The Cleveland Cavaliers were not a club that made a move at the NBA Trade Deadline last Thursday, despite them being a team that was linked to a number of potential wing trade targets. Cleveland has their key options on offense, though, and the Wine and Gold is getting healthy at the right time, as the All-Star break is now here, and the seasons’ closing stretch is on the horizon.
That said, it was still sensible for the Cavaliers to have added a perimeter shooting boost on the wing, which could make a difference in the rest of the regular season and hopefully, in a lengthy playoff run.
Along those lines, while Cleveland did not make at the deadline, electing to stand pat there, the Cavs eventually came to an agreement with Danny Green.
Green was a player Cleveland reportedly had strong interest in in the event he would become bought out. He was traded by the Memphis Grizzlies to the Houston Rockets at last week’s deadline in a multi-team deal, and he/his representation agreed to a buyout with the Rockets, and shortly thereafter, Green and the Cavs came to terms on an agreement.
The veteran wing had only appeared in three games thus far this season with Memphis because of him having a long road back from an ACL tear back when he was with the Philadelphia 76ers last year. Green has been working his way back, though, and even with it feasibly taking time for him to get acclimated with the Cavaliers, it was virtually a no-risk move to bring Green in for the playoff push, and for added veteran leadership.
The Cavs’ Danny Green signing made too much sense.
Green is a player that should mesh well with these Cavaliers, and players such as Darius Garland, Donovan Mitchell and Evan Mobley can benefit from his presence on the perimeter as a shooter.
Green has long been able to be a valuable role piece in his teams over the years in a variety of situations on contenders as a quality catch-and-shoot target, and despite him not being what he was earlier on in his career, his shooting reputation still should make a difference.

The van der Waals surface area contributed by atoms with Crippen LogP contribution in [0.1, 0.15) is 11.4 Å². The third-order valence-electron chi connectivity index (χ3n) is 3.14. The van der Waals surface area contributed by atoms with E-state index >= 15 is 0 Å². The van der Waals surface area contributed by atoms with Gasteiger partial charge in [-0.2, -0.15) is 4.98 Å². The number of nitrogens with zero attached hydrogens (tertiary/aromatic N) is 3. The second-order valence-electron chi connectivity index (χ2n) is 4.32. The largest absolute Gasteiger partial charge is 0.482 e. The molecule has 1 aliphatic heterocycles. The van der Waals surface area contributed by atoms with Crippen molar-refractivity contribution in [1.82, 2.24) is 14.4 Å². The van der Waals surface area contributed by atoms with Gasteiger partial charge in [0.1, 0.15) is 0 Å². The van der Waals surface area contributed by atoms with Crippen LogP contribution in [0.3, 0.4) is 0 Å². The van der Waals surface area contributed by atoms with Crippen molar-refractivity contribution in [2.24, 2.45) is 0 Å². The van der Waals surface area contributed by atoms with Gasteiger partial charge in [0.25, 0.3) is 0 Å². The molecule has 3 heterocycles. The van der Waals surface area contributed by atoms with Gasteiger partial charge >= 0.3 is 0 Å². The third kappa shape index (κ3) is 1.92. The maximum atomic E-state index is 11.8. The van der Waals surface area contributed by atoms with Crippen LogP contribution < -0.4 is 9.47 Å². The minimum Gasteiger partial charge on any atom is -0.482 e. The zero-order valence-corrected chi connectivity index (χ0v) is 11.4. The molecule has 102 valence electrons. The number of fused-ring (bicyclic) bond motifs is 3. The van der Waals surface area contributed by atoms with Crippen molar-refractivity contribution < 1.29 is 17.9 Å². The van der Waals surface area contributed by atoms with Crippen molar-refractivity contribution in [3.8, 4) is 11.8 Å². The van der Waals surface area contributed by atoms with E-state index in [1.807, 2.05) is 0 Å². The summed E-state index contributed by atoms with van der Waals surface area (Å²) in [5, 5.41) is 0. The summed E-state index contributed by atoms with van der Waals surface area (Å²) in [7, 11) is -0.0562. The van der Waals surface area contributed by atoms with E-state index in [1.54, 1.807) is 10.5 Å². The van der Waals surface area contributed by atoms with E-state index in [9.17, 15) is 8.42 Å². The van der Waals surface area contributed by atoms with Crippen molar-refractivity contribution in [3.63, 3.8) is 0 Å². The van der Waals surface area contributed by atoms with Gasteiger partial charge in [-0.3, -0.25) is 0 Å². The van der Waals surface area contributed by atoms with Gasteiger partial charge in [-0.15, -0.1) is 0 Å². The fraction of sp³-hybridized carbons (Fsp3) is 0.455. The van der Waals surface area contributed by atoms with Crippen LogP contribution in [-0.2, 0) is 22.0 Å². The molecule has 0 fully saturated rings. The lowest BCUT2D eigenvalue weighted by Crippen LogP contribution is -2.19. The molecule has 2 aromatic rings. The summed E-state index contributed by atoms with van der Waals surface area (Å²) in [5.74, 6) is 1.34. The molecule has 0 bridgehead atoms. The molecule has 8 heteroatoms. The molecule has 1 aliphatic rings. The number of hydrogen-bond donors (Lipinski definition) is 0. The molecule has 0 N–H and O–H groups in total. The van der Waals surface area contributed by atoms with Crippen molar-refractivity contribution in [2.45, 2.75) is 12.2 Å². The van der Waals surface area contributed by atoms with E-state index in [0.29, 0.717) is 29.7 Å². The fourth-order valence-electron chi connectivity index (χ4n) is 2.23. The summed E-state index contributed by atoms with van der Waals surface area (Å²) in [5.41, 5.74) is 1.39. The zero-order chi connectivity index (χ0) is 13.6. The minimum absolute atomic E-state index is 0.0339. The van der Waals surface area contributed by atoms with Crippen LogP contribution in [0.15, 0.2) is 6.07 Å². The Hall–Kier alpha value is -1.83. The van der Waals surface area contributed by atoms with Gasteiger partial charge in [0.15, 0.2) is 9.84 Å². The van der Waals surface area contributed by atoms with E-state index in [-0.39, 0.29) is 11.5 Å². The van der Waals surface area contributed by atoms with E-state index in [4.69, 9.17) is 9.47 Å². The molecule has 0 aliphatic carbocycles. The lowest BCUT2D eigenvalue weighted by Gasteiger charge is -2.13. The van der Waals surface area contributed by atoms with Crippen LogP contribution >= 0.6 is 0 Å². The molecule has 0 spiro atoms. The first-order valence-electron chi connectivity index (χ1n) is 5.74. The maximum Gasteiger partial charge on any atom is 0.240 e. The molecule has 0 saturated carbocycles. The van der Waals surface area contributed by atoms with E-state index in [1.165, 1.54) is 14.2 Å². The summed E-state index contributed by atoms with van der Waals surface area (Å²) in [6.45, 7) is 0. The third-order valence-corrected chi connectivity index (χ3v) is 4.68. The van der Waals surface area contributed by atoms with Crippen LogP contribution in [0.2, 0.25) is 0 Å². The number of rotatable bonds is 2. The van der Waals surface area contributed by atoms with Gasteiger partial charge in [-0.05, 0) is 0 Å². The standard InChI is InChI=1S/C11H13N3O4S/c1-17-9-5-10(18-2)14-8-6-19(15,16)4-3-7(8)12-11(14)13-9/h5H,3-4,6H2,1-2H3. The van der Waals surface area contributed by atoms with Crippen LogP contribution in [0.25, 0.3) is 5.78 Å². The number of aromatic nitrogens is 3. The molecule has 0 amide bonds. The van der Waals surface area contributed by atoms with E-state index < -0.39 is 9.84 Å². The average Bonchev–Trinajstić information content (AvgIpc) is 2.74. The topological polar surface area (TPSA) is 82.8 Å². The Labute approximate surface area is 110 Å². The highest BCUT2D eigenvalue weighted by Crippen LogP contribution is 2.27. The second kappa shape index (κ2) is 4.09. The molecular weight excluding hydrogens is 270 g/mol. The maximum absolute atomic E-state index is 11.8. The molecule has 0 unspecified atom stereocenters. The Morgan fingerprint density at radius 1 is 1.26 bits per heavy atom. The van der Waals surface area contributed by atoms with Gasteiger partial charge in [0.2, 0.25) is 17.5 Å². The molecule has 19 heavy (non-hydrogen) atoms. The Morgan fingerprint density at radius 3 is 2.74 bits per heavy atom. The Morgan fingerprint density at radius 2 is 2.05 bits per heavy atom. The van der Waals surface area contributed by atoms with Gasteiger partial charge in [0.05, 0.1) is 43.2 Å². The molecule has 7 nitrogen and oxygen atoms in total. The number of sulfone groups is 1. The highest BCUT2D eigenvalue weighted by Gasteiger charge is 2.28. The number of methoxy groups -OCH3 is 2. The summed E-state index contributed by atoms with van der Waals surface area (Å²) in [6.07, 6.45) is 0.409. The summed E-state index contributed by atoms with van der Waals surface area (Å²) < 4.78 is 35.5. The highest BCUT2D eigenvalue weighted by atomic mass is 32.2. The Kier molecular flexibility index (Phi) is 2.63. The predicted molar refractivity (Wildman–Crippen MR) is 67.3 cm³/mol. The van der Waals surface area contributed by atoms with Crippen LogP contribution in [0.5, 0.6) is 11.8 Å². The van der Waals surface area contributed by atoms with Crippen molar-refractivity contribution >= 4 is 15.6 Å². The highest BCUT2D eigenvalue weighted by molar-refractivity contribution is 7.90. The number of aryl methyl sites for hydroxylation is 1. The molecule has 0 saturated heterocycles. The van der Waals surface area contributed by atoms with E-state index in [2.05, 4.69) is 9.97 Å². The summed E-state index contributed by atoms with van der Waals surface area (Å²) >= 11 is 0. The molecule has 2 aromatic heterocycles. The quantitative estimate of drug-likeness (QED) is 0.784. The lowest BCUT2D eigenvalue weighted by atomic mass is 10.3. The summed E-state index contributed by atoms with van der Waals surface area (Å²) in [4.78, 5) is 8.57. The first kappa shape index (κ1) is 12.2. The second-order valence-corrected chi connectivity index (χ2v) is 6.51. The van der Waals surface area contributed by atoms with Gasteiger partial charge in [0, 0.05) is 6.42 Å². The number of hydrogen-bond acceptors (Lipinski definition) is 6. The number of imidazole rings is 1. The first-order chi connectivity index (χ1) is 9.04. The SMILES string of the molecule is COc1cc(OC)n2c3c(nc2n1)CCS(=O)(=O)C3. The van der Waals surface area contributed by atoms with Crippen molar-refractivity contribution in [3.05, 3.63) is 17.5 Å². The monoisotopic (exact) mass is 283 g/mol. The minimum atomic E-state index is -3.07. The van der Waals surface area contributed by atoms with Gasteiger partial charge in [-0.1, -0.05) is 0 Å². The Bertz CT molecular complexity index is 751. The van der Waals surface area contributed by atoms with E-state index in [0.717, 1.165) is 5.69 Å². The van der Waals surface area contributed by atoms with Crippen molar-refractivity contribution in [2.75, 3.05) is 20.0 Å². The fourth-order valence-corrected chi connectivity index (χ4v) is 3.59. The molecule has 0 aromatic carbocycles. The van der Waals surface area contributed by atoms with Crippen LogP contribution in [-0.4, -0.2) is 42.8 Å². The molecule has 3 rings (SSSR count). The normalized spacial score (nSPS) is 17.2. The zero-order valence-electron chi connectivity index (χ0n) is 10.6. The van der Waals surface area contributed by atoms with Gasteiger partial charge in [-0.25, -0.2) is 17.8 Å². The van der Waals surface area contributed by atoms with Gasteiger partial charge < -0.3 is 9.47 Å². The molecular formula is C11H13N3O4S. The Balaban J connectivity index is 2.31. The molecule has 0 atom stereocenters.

In his career, the 14-year veteran in Green has connected on 39.9 percent of his three-point shot attempts, and in the past five seasons, that clip has still been a robust 40.7 percent. So there’s plenty of reason to be optimistic about how he can help Cleveland’s shooting, should he find his rhythm in the closing stretch of the season here.
Green should be able to aid the Cavaliers’ spacing, and while it’ll take some time for him to find his footing, one could foresee him providing an additional movement shooter for Cleveland in stretches, and he’s a capable cutter off-ball to counter shot denials. He could be a meaningful trailing shooter on some occasions in early offense, too.
Defensively, Green is not the player he was back with the San Antonio Spurs earlier on in his career or with say, the Toronto Raptors, as an on-ball perimeter player.
However, he is still a player that’s going to typically be in the right spots to provide help off-ball as a rotator, his shot contests are sound, and Green’s wealth of experience should lead to him aiding Cleveland’s young players. In a postseason-type setting, that insight should come in handy for his Cavaliers teammates and the coaching staff.
Green is a three-time NBA champ with the Spurs, Raptors and Los Angeles Lakers. The 35-year-old might not be what he was five or six years ago, but in time, his shot can still prove meaningful in stretches for the Wine and Gold in the playoffs, and his championship pedigree and additional veteran leadership shouldn’t be discounted.
It was cool to see Green hit his first three-point shot back in his return with the Cavaliers, in Cleveland’s near-comeback effort at the Philadelphia 76ers on Wednesday night as well. Green, who was originally drafted and played in 20 games with the Cavs in 2009-10 season, is now back in Cleveland, and provided he stays healthy, he can still be a solid contributor in hopefully a deep postseason run.
For multiple reasons, this Green signing by the Cavaliers made too much sense.
Welcome back, Danny.